Today, Thursday 1 March, an event crucial to the future of St Andrews will be taking place. Illustrious speakers will be arriving in St Andrews to hold a public debate. The topic is wind power for St Andrews and those debating the issue are at odds with whether its future effects on the town will be healthy or not.
Originally, the call for wind turbines was seen as an answer to steadily rising energy costs that were a result of high fossil fuel consumption. This certainly seemed true after noticing that, since 2005, energy prices have risen on average by 15% every year. Hoping to meet its carbon reduction targets, as well as generate enough energy to continue teaching, the University strongly stands behind this idea. However, there have arisen critical oppositions from other members of the town.
Among these complaints, the owner of the Old Course Hotel believes that the wind farms will actually have the opposite economic effect upon the town. Much of this opposition is linked to other, similar scenarios around Scotland; for example, Donald Trump’s own disdain for wind turbines was revealed when he pronounced that their ugliness would ruin the beauty of the Scottish coastlines that his new golf resort was being built upon. To those in opposition, such a point would mirror their own worries of falling tourism if the projects were to be approved.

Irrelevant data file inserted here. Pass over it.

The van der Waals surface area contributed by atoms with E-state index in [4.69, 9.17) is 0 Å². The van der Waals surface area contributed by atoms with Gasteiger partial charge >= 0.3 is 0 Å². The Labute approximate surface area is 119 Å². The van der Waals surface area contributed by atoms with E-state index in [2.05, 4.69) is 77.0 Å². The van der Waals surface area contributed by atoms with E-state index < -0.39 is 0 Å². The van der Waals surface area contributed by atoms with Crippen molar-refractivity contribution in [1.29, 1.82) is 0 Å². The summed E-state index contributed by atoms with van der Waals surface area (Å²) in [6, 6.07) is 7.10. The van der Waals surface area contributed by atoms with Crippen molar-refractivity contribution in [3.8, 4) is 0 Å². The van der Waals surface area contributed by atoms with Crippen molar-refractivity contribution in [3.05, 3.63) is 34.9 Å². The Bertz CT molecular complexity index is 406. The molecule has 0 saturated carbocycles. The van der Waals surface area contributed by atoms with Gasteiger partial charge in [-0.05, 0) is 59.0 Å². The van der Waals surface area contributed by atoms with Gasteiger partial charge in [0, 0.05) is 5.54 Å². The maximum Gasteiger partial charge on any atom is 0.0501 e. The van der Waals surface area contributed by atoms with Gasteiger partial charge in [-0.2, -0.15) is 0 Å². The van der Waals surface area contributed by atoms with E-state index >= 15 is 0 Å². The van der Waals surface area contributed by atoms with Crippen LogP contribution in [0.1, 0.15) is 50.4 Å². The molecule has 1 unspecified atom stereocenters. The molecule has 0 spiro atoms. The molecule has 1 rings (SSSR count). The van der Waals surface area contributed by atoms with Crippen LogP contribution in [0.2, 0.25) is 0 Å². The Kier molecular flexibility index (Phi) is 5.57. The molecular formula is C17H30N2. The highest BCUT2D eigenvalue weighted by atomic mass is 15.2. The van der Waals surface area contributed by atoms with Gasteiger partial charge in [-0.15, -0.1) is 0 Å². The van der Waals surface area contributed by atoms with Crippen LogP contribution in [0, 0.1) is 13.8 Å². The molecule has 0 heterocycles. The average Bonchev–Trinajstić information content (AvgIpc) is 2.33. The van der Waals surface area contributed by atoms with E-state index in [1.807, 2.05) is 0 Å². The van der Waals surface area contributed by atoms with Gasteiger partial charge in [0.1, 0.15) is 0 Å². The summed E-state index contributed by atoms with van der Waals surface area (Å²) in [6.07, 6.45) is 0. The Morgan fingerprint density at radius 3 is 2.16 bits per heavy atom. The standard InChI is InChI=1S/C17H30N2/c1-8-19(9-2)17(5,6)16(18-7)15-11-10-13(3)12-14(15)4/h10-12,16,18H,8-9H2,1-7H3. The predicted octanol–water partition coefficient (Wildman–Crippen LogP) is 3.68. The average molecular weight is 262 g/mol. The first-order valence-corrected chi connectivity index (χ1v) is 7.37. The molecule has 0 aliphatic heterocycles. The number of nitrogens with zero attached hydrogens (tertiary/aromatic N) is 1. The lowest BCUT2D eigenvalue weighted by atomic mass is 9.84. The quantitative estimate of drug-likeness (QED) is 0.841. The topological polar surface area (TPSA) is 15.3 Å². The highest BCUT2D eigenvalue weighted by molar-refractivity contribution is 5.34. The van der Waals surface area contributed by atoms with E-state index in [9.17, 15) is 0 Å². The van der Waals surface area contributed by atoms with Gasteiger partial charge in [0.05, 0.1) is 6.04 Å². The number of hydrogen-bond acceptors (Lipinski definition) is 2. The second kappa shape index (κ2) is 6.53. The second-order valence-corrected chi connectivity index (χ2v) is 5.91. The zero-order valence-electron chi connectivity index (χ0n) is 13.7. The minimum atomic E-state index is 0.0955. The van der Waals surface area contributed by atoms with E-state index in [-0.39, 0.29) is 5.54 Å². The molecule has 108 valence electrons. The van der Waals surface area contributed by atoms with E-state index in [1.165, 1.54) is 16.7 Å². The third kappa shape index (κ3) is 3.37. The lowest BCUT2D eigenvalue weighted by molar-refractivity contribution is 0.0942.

The effects of today’s debate are sure to be felt not only in St Andrews, but throughout Scotland. The debate, free and open to all, is not one to miss. Cameron Community Council, the debate’s organiser, has planned it so that those in attendance can obtain a clearer idea of the issue.
A spokesman for the council had this to say: “Wind Power is a relatively new phenomenon in Fife and many local communities are struggling to understand what it means to them. As a community council, it’s our job to make sure our communities have accurate information about the wind farms and turbines we are being asked to live with.”
In order to do this, the council has asked leading members on the issue to the event. Such names as John Mayhew, the Director of the Association for the Protection of Rural Scotland, and Struan Stevenson, Scotland’s chairman on the European Parliament’s Climate Change, Biodiversity & Sustainable Development Intergroup, will be attending.
It will be a collision of natural beauty and economic benefits; a dispute between images of the past and an indecisive future. Will Fife be made an essential part of the government’s plans to make Scotland the “Saudi Arabia of wind,” or will it be proven that the points supporting wind power are actually ignorant claims hiding what really are, as the association Views of Scotland disputes them to be, “seriously flawed scientific, economic, and political perspectives”?
This debate is being held tonight in St Andrews Town Hall, where Queen’s Street meets South Street, at 7:15pm.